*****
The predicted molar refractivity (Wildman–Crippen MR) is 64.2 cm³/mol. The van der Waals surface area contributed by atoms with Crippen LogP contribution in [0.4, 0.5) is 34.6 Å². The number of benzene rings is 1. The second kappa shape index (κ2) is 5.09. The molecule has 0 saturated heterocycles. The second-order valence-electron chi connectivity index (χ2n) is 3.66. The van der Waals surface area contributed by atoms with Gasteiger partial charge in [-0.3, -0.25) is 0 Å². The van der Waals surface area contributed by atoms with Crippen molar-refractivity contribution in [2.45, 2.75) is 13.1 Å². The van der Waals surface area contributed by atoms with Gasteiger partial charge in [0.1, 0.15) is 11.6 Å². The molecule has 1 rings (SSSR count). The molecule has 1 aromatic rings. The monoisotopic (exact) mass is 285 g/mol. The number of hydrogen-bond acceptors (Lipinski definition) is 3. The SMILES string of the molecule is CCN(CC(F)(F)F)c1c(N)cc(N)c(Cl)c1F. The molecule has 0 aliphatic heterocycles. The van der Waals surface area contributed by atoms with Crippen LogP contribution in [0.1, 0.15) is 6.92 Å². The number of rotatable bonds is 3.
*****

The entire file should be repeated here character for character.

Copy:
The predicted molar refractivity (Wildman–Crippen MR) is 64.2 cm³/mol. The van der Waals surface area contributed by atoms with Crippen LogP contribution in [0.4, 0.5) is 34.6 Å². The number of benzene rings is 1. The second kappa shape index (κ2) is 5.09. The molecule has 0 saturated heterocycles. The second-order valence-electron chi connectivity index (χ2n) is 3.66. The van der Waals surface area contributed by atoms with Gasteiger partial charge in [-0.3, -0.25) is 0 Å². The van der Waals surface area contributed by atoms with Crippen molar-refractivity contribution in [2.45, 2.75) is 13.1 Å². The van der Waals surface area contributed by atoms with Gasteiger partial charge in [0.1, 0.15) is 11.6 Å². The molecule has 1 rings (SSSR count). The molecule has 1 aromatic rings. The monoisotopic (exact) mass is 285 g/mol. The number of hydrogen-bond acceptors (Lipinski definition) is 3. The SMILES string of the molecule is CCN(CC(F)(F)F)c1c(N)cc(N)c(Cl)c1F. The molecule has 0 aliphatic heterocycles. The van der Waals surface area contributed by atoms with Crippen LogP contribution in [0.1, 0.15) is 6.92 Å². The number of rotatable bonds is 3.